Nasa Mars isolation experiment starting in Hawaii
Six people going into small isolation dome for a year to help Nasa prepare for Mars mission
NASA handout photo shows the exterior of the HI-SEAS habitat on the northern slope of Mauna Loa in Hawaii
Photo: Getty Images
Six people are about to shut themselves inside a dome in Hawaii for a year, in the longest US isolation experiment yet aimed at helping NASA prepare for a pioneering journey to Mars.
The crew includes a French astrobiologist, a German physicist and four Americans - a pilot, an architect, a doctor/journalist and a soil scientist.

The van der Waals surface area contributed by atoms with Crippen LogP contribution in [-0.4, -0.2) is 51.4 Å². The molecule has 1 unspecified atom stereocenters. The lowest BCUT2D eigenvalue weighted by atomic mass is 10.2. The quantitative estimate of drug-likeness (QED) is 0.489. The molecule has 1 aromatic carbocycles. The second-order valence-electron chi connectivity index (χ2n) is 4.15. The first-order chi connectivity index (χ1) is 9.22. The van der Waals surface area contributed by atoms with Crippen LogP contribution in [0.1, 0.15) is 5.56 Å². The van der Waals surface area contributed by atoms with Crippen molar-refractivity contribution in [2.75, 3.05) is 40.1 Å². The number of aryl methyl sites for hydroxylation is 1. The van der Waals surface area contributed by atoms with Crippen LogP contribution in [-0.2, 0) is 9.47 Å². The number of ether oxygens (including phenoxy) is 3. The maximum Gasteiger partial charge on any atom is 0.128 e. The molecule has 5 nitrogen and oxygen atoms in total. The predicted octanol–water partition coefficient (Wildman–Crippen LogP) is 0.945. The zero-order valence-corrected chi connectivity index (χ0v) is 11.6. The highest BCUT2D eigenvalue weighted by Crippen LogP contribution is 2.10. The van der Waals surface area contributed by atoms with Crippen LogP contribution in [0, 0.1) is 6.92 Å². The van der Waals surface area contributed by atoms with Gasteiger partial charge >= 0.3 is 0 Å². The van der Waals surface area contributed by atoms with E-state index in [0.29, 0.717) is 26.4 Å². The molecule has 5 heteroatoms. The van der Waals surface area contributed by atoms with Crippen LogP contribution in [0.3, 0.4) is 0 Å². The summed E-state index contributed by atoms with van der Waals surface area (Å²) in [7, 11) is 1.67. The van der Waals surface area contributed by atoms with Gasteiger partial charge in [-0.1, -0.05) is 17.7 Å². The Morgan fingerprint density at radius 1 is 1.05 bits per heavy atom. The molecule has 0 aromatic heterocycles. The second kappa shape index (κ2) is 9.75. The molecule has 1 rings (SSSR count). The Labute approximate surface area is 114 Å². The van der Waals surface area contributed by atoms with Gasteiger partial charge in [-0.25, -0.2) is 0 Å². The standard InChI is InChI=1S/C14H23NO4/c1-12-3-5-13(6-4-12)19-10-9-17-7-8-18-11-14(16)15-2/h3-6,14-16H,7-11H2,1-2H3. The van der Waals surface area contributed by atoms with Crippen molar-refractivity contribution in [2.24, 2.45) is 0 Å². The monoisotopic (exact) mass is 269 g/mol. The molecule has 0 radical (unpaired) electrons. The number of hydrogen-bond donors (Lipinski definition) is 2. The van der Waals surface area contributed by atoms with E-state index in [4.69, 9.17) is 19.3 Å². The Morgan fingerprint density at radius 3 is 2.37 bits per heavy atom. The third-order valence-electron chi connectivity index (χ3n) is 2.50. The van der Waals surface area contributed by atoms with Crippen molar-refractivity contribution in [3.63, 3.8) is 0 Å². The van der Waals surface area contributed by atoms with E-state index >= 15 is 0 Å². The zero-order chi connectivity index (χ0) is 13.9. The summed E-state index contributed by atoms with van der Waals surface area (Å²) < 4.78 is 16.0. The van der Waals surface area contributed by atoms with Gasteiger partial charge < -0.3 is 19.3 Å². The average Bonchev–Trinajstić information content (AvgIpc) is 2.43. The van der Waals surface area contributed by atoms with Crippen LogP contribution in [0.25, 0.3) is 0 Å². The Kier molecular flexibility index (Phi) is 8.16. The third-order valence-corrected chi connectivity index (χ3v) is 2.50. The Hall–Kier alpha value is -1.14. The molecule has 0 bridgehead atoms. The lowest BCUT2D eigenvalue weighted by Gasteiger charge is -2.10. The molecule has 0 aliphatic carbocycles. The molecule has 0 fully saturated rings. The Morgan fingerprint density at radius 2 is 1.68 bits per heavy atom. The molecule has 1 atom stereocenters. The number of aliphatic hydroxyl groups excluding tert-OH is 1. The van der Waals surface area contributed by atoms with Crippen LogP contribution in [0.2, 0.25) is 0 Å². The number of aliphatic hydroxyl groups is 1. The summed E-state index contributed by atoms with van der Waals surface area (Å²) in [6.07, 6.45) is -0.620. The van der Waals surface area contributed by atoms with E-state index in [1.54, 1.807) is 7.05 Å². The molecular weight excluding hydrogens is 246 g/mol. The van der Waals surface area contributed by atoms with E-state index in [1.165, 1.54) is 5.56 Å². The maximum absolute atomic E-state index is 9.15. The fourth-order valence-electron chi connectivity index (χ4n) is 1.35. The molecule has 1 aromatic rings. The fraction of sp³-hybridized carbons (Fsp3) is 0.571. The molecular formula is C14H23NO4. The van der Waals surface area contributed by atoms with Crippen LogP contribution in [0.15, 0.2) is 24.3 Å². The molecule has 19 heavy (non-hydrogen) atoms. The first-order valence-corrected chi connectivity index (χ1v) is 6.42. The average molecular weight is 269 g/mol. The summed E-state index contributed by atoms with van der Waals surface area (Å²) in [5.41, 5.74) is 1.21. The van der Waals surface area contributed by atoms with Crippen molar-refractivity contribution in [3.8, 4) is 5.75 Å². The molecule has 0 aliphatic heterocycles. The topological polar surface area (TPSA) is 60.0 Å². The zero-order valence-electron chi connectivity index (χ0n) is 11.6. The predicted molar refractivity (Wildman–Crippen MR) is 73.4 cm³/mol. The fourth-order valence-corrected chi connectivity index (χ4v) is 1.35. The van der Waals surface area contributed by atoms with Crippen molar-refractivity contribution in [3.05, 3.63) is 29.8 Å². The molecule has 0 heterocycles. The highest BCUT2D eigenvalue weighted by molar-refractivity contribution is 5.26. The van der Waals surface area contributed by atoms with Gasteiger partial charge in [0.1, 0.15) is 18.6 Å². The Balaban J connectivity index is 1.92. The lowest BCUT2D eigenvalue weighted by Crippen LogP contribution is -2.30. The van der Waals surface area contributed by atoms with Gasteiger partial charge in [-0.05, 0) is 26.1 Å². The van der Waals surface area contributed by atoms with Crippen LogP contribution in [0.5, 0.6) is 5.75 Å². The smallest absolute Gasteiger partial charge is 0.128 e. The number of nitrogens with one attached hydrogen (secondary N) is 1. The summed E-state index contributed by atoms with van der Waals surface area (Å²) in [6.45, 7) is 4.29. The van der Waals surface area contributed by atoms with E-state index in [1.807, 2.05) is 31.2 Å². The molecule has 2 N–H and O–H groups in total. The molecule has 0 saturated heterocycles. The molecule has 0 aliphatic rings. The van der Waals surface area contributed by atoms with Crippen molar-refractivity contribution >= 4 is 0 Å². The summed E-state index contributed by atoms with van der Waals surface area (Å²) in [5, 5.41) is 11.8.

They are based on a barren, northern slope of Mauna Loa, living inside a dome that is 36 feet in diameter and 20 feet tall.
In a place with no animals and little vegetation around, they will close themselves in at 3:00 pm Hawaii time on Friday (0100 GMT Saturday), marking the official start to the 12-month mission.
The men and women have their own small rooms, with space for a sleeping cot and desk, and will spend their days eating foods like powdered cheese and canned tuna, only going outside if dressed in a spacesuit, and having limited access to the Internet.
So what kind of person wants to spend a year of their life this way?
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